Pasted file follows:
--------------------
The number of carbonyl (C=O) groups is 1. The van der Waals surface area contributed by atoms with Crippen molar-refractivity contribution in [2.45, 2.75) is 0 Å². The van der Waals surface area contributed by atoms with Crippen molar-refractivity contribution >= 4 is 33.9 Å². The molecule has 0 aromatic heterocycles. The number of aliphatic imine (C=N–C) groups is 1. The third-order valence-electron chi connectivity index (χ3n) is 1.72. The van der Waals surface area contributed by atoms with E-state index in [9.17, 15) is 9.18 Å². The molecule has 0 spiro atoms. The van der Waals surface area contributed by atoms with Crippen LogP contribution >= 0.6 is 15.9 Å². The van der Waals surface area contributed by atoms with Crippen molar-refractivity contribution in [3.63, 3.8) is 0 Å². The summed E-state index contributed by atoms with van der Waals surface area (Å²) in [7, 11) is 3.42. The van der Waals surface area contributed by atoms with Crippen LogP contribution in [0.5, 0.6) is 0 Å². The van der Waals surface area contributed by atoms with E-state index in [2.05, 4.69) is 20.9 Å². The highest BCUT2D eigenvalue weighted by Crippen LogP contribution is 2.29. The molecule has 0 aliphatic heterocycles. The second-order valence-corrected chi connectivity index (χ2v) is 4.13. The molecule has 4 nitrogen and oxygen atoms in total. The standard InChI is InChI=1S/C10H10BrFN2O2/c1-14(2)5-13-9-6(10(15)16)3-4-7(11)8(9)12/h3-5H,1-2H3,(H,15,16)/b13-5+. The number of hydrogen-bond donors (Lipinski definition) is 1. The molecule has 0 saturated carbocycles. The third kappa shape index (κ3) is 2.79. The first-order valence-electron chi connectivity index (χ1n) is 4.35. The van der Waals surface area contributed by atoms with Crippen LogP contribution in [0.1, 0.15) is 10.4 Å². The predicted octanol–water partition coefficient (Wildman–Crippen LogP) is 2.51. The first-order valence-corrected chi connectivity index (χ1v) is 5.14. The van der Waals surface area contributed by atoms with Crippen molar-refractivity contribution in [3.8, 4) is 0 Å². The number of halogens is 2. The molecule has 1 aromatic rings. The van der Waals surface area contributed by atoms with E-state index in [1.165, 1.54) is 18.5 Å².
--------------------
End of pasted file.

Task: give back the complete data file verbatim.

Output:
The number of carbonyl (C=O) groups is 1. The van der Waals surface area contributed by atoms with Crippen molar-refractivity contribution in [2.45, 2.75) is 0 Å². The van der Waals surface area contributed by atoms with Crippen molar-refractivity contribution >= 4 is 33.9 Å². The molecule has 0 aromatic heterocycles. The number of aliphatic imine (C=N–C) groups is 1. The third-order valence-electron chi connectivity index (χ3n) is 1.72. The van der Waals surface area contributed by atoms with E-state index in [9.17, 15) is 9.18 Å². The molecule has 0 spiro atoms. The van der Waals surface area contributed by atoms with Crippen LogP contribution >= 0.6 is 15.9 Å². The van der Waals surface area contributed by atoms with Crippen molar-refractivity contribution in [3.63, 3.8) is 0 Å². The summed E-state index contributed by atoms with van der Waals surface area (Å²) in [7, 11) is 3.42. The van der Waals surface area contributed by atoms with Crippen LogP contribution in [0.5, 0.6) is 0 Å². The van der Waals surface area contributed by atoms with E-state index in [2.05, 4.69) is 20.9 Å². The highest BCUT2D eigenvalue weighted by Crippen LogP contribution is 2.29. The molecule has 0 aliphatic heterocycles. The second-order valence-corrected chi connectivity index (χ2v) is 4.13. The molecule has 4 nitrogen and oxygen atoms in total. The standard InChI is InChI=1S/C10H10BrFN2O2/c1-14(2)5-13-9-6(10(15)16)3-4-7(11)8(9)12/h3-5H,1-2H3,(H,15,16)/b13-5+. The number of hydrogen-bond donors (Lipinski definition) is 1. The molecule has 0 saturated carbocycles. The third kappa shape index (κ3) is 2.79. The first-order valence-electron chi connectivity index (χ1n) is 4.35. The van der Waals surface area contributed by atoms with Crippen LogP contribution in [0.1, 0.15) is 10.4 Å². The predicted octanol–water partition coefficient (Wildman–Crippen LogP) is 2.51. The first-order valence-corrected chi connectivity index (χ1v) is 5.14. The van der Waals surface area contributed by atoms with Crippen molar-refractivity contribution in [3.8, 4) is 0 Å². The number of halogens is 2. The molecule has 1 aromatic rings. The van der Waals surface area contributed by atoms with E-state index in [1.165, 1.54) is 18.5 Å².